Object as Witness:
The Trading Project
Having spent the last eight years in a tight-knit art community and being on the verge of graduating I have come to the realization (albeit via a long and convoluted journey) that my views on art and craft are valid – that being part of a community is indeed about being part of a group of people with a common background or with shared interests; nonetheless, it does not mean having identical points of view. In fact I would suggest that having diametrically opposing viewpoints is part of the academic process! For instance, I am now comfortable arguing that concept does not have to be the defining characteristic of art, or craft for that matter. Nor does utility always have a place in a discussion about vessels. Instead, I believe that in many cases, for instance my own practice, it is the object itself that is the definitive presence. In other words, I don't consider it is necessary to argue that my vessels must be interpreted as carriers of profound intellectual meaning. Indeed, their significance is rooted in tacit knowledge – they are to be recognized on an intuitive and emotional level and more importantly they make connections on a physical level. They are meant to be held.
My graduating work is the culmination of years of exploring the form of small raised metal vessels. As such, I am part of an historic continuum, employed in an ancient craft utilizing age old resources – copper, silver, gold etc – materials extracted from the earth. At the same time my practice is informed by contemporary art and craft discourse – for this is a university. I recognize that each vessel serves as a metaphor for the body and spirit, a visual manifestation of external and internal life forces addressing the tensions that define us as imperfect beings. In my work I intentionally leave traces of my process of making: hammer marks, undisguised mended and un-mended cracks and other irregularities. My objects are stopped part way to completion, not decay. They reference our experiences – fissures within the natural landscape – or perhaps cracks in our personal armor. The vessels are witness to the passage of time – and perhaps with time the fading of memories.
Graduating from the ACAD community has encouraged me to consider my history and the relationships I have forged during this time as a student. Attending an art college was not a lightly taken decision and the path was anything but straight. My studies were defined not only by serendipity (who knew a course in ceramics would inform my praxis in metal - or that I would find metal work to be so seductive – or that craft theory would ever have a place on my book-shelf?); but also by my years as a geologist; and by the unexpected such as health issues that threatened not only the course of my studies but my life! Hindsight is the privilege of age and experience and having spent eight rather than the customary four years completing this degree I decided that my “graduating project” should not only be a series of objects acknowledging the completion of my studies; that these objects should serve as a document of the relationships that I have forged within this community. I have discovered that my preference is to make objects for someone I know, and arguably it is this personal connection that has long been important to the continued production of craft. Certainly, The American jeweller and Craft theorist, Bruce Metcalf states that craft functions as a vehicle to construct meaning and it gives substance and grace to individuals’ lives.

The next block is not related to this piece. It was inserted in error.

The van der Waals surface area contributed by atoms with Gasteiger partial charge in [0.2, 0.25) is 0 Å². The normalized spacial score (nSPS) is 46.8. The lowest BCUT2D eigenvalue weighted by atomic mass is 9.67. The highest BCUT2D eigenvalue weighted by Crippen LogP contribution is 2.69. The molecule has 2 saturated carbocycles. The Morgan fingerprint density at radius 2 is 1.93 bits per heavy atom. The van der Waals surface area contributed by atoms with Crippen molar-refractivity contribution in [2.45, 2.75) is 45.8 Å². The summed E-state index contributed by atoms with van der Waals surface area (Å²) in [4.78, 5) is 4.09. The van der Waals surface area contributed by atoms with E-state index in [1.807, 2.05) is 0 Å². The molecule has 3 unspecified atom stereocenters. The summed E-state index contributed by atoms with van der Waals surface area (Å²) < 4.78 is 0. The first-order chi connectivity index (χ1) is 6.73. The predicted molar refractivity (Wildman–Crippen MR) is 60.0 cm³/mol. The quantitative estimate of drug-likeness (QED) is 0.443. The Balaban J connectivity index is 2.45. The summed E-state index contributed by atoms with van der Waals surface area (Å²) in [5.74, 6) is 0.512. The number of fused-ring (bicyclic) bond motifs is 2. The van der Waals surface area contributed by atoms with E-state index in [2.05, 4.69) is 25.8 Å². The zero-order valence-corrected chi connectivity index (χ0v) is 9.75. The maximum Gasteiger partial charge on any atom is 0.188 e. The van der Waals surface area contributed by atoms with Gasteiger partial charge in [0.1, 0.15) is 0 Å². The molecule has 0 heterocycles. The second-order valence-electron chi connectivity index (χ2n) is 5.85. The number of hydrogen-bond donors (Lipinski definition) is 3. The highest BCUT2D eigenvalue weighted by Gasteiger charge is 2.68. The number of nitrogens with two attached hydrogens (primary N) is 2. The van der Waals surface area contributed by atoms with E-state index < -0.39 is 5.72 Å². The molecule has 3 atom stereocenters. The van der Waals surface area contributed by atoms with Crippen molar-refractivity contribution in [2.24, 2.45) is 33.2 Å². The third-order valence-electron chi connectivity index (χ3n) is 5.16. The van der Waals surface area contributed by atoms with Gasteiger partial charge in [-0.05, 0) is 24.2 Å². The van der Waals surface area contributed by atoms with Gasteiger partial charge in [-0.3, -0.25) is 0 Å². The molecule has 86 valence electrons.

To this end, I initiated The Trading Project: Object as Witness – what is to be an almost ritualistic exchange of precious goods and memories. The implications of slow activism – the opportunity to interact and discuss at a local level (within the community and with the art/craft object as mediator) is evident in this process. In this, my last term at ACAD, I have created a series of vessels (the exhibition) – each specific to the individual with whom I am trading. Each vessel serves as a witness – to my skills – to my ideas – to my practice – to the occasion – to a communal history – and will be traded for another object or service – equally valued by its maker. Art students have a tradition of trading works – but I wanted this occasion to be formalized yet redolent of the community. Those invited to participate include fellow graduating students from jewellery and metals, teachers and mentors who have been integral to my artistic development, other friends from ACAD, and even my surgeon.
The exchange ceremony – ritual perhaps – will take place at ACAD on April 25 2008 and will be documented. Following graduation the vessels will be widely dispersed, to various Canadian locales, at least three countries on two continents. Given their materials l it is likely that many will survive as artifacts long after written evidence of this project has been lost – although careful scrutiny will afford future generations a signature and an identification number.
My vessels are indeed autobiographical; however, I believe that for each of the recipients they are less about me than will be about our experiences as a community.